The health of our pets is vital to us. But even with regular wellness care, a health crisis can strike quickly, often with devastating results. Without health insurance, the cost of treating a sick or injured pet can quickly become an emergency of its own.
We recently had the opportunity to talk with Arit Nsemo, whose dog Deniro experienced such a crisis. She was kind enough to share her experience with us.
Q: Would you tell us about your dog, Deniro?
A: Deniro was full of life, loved people and was always looking for a new person to get love from and to give love to. He was a bulldog mix—so, lazy enough that he’d resist walking if the conditions weren’t optimal, but he had enough energy to play for hours and hours at the Lake Michigan beach in Chicago.
Q: What was the nature of your pet’s health crisis?
A: Deniro started vomiting after eating one day in late January 2017. He’d had stomach upset occasionally in the past, but this time he was getting sick after every meal for a full day. I knew something was going on—even though he was still high energy and had an appetite, I decided to take him into the vet to be safe. The vet said his vitals looked good and did some blood work.
When the blood work came back, it showed something off with his liver enzyme levels, and they referred us to the emergency vet. After an overnight stay at the ER, and a battery of further tests, the diagnosis came back: lymphoma.
Q: Were there any emergency procedures involved in your pet’s treatment?
A: Yes, two nights at the emergency vet and an emergency IV steroid treatment to level off his liver levels. They asked if I was ok with giving him a chemotherapy shot and steroids right away. I said yes, because I knew treatment was the route to take to prolong his life. The chemo shot alone was $1,300.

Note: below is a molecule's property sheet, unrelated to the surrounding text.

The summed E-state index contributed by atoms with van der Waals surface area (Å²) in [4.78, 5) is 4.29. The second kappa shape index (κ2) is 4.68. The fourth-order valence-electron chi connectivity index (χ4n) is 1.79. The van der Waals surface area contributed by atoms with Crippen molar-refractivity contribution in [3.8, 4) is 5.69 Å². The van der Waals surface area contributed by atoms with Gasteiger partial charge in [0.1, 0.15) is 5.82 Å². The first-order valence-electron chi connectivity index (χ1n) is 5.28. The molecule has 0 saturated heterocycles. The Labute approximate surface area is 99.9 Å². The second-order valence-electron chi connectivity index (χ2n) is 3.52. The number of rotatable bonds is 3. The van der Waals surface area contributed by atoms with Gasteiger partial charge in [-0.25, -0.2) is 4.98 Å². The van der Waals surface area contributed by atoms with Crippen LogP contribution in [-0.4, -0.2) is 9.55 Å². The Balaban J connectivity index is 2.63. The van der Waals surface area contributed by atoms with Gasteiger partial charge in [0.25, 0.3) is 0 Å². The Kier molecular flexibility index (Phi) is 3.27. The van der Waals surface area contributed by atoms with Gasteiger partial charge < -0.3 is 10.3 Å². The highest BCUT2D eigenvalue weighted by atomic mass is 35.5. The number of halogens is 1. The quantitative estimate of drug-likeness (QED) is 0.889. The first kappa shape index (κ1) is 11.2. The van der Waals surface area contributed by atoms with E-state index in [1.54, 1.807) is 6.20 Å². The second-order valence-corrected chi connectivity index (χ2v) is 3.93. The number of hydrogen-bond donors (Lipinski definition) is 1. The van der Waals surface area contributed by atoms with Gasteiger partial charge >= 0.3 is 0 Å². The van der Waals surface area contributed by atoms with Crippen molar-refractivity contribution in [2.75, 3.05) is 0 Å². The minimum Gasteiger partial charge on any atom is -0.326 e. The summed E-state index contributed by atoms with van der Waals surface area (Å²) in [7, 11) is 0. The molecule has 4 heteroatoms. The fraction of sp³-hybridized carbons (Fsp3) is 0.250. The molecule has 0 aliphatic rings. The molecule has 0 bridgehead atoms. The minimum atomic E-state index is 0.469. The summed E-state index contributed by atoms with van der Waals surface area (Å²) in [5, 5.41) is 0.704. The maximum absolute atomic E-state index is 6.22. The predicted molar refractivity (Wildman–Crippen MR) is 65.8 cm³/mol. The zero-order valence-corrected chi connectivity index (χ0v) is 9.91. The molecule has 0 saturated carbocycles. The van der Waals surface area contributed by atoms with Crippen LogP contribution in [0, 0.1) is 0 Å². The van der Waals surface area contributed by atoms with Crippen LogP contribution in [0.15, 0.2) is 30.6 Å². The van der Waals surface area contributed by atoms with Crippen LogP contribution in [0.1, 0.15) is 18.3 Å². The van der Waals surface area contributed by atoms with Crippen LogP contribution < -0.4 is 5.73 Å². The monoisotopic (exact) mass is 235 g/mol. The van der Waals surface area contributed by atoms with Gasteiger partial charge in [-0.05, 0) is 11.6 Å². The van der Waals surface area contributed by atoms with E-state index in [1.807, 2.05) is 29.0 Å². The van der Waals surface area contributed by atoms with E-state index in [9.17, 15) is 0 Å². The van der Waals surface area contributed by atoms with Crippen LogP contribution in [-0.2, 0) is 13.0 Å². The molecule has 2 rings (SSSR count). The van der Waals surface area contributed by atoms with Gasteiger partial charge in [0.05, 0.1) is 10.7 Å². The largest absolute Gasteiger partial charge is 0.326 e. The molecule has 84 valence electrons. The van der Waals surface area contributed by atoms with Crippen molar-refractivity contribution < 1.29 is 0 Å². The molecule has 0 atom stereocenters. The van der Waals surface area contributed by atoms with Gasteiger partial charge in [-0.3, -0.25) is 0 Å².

Q: Any long-term or follow up care?
A: Further tests were required to determine if it was t-cell or b-cell lymphoma, and so he stayed overnight again. The next day, they called to confirm that he had t-cell lymphoma, the more aggressive kind, and that they estimated he had about 6-8 months maximum, with treatment. I picked him up from the emergency vet and immediately took him across the street to the oncology center.
He then went on to have chemotherapy once a week for 5 weeks.
Q: What was the outcome of the treatment?
A: Deniro lost his battle to lymphoma on March 18, 2017—just under six weeks after his diagnosis. The cancer spread to his lungs rapidly and he was no longer able to breathe.
Q: When did you acquire health insurance for your pet?
A: Late December 2016, on a whim, I randomly bought pet insurance because I felt like Deniro might eat something weird. I never anticipated that we’d need it less than two months later to give him chemotherapy.
Q: How easy was the insurance to use?
A: So easy to use! I easily logged in to file my claims and uploaded the receipts for the treatment. Both the cancer center and the emergency vet reimbursements were super fast.
Q: What portion of your pet’s care expenses was covered by the policy?
A: 90% of the care was covered, which was immensely helpful because the bill was close to $13,000 total.
At Figo, we understand the impact that a critical illness or injury can have on your pet, as well as the toll it can take on you. That’s why we work so hard to create affordable pet insurance plans that can greatly reduce the financial burden of veterinary expenses.
Cecily Kellogg is a pet lover who definitely has crazy cat lady leanings. Her pets are all shelter rescues, including the dog, who is scared of the cats. She spent eight years working as a Veterinary Technician before becoming a writer. Today she writes all over the web, including here at Figo.
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